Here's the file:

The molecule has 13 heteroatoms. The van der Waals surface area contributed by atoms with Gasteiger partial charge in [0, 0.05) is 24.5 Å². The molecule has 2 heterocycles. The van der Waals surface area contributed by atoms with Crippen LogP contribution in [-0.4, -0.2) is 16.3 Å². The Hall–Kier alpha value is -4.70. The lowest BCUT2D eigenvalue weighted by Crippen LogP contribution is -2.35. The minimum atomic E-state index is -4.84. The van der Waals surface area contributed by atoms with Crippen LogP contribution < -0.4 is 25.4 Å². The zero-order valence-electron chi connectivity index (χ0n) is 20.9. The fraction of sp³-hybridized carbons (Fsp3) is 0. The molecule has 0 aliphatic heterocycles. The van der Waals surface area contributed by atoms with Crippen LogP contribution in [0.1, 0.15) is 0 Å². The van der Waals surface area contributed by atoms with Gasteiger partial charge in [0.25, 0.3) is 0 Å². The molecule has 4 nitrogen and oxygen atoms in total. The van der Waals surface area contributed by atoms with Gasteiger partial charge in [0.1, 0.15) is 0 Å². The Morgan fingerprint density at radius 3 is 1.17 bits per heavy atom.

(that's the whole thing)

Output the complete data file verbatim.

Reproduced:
The molecule has 13 heteroatoms. The van der Waals surface area contributed by atoms with Gasteiger partial charge in [0, 0.05) is 24.5 Å². The molecule has 2 heterocycles. The van der Waals surface area contributed by atoms with Crippen LogP contribution in [-0.4, -0.2) is 16.3 Å². The Hall–Kier alpha value is -4.70. The lowest BCUT2D eigenvalue weighted by Crippen LogP contribution is -2.35. The minimum atomic E-state index is -4.84. The van der Waals surface area contributed by atoms with Crippen LogP contribution < -0.4 is 25.4 Å². The zero-order valence-electron chi connectivity index (χ0n) is 20.9. The fraction of sp³-hybridized carbons (Fsp3) is 0. The molecule has 0 aliphatic heterocycles. The van der Waals surface area contributed by atoms with Crippen LogP contribution in [0.1, 0.15) is 0 Å². The van der Waals surface area contributed by atoms with Gasteiger partial charge in [0.25, 0.3) is 0 Å². The molecule has 4 nitrogen and oxygen atoms in total. The van der Waals surface area contributed by atoms with Gasteiger partial charge in [0.1, 0.15) is 0 Å². The Morgan fingerprint density at radius 3 is 1.17 bits per heavy atom.